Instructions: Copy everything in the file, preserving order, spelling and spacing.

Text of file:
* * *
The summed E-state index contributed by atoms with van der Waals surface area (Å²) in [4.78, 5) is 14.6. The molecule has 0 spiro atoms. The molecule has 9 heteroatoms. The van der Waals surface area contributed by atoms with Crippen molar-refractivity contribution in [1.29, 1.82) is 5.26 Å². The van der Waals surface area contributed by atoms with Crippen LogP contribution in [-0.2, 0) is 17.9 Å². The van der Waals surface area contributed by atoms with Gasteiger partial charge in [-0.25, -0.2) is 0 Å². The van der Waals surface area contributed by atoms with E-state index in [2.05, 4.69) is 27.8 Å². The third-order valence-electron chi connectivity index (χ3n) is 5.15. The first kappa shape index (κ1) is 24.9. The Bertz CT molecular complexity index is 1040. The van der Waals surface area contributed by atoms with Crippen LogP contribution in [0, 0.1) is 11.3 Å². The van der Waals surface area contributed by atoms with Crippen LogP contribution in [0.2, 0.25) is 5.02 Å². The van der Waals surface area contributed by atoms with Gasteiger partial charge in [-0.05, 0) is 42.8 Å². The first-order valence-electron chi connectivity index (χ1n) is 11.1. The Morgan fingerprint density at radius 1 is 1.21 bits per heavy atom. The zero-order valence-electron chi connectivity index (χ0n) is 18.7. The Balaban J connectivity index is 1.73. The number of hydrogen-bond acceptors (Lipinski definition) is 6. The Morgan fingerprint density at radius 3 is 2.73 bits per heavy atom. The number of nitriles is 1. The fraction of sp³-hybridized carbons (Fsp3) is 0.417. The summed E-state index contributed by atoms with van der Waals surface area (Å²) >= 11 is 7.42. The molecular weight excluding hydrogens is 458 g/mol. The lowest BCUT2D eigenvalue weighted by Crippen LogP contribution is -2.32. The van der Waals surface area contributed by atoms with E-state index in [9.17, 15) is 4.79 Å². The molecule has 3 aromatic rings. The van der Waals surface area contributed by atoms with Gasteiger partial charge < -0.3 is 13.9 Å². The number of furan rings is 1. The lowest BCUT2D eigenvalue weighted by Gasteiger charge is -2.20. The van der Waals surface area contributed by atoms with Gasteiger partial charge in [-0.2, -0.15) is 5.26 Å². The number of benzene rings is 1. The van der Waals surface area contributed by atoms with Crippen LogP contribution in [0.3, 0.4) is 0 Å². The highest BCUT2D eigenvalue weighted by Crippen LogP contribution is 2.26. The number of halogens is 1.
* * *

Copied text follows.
The summed E-state index contributed by atoms with van der Waals surface area (Å²) in [4.78, 5) is 14.6. The molecule has 0 spiro atoms. The molecule has 9 heteroatoms. The van der Waals surface area contributed by atoms with Crippen molar-refractivity contribution in [1.29, 1.82) is 5.26 Å². The van der Waals surface area contributed by atoms with Crippen LogP contribution in [-0.2, 0) is 17.9 Å². The van der Waals surface area contributed by atoms with Gasteiger partial charge in [-0.25, -0.2) is 0 Å². The van der Waals surface area contributed by atoms with E-state index in [2.05, 4.69) is 27.8 Å². The third-order valence-electron chi connectivity index (χ3n) is 5.15. The first kappa shape index (κ1) is 24.9. The Bertz CT molecular complexity index is 1040. The van der Waals surface area contributed by atoms with Crippen LogP contribution in [0, 0.1) is 11.3 Å². The van der Waals surface area contributed by atoms with Crippen LogP contribution in [0.2, 0.25) is 5.02 Å². The van der Waals surface area contributed by atoms with Gasteiger partial charge in [-0.05, 0) is 42.8 Å². The first-order valence-electron chi connectivity index (χ1n) is 11.1. The Morgan fingerprint density at radius 1 is 1.21 bits per heavy atom. The zero-order valence-electron chi connectivity index (χ0n) is 18.7. The Balaban J connectivity index is 1.73. The number of hydrogen-bond acceptors (Lipinski definition) is 6. The Morgan fingerprint density at radius 3 is 2.73 bits per heavy atom. The number of nitriles is 1. The fraction of sp³-hybridized carbons (Fsp3) is 0.417. The summed E-state index contributed by atoms with van der Waals surface area (Å²) >= 11 is 7.42. The molecular weight excluding hydrogens is 458 g/mol. The lowest BCUT2D eigenvalue weighted by Crippen LogP contribution is -2.32. The van der Waals surface area contributed by atoms with E-state index in [9.17, 15) is 4.79 Å². The molecule has 3 aromatic rings. The van der Waals surface area contributed by atoms with Gasteiger partial charge < -0.3 is 13.9 Å². The number of furan rings is 1. The lowest BCUT2D eigenvalue weighted by Gasteiger charge is -2.20. The van der Waals surface area contributed by atoms with Gasteiger partial charge in [-0.2, -0.15) is 5.26 Å². The number of benzene rings is 1. The van der Waals surface area contributed by atoms with Crippen LogP contribution in [0.3, 0.4) is 0 Å². The highest BCUT2D eigenvalue weighted by Crippen LogP contribution is 2.26. The number of halogens is 1.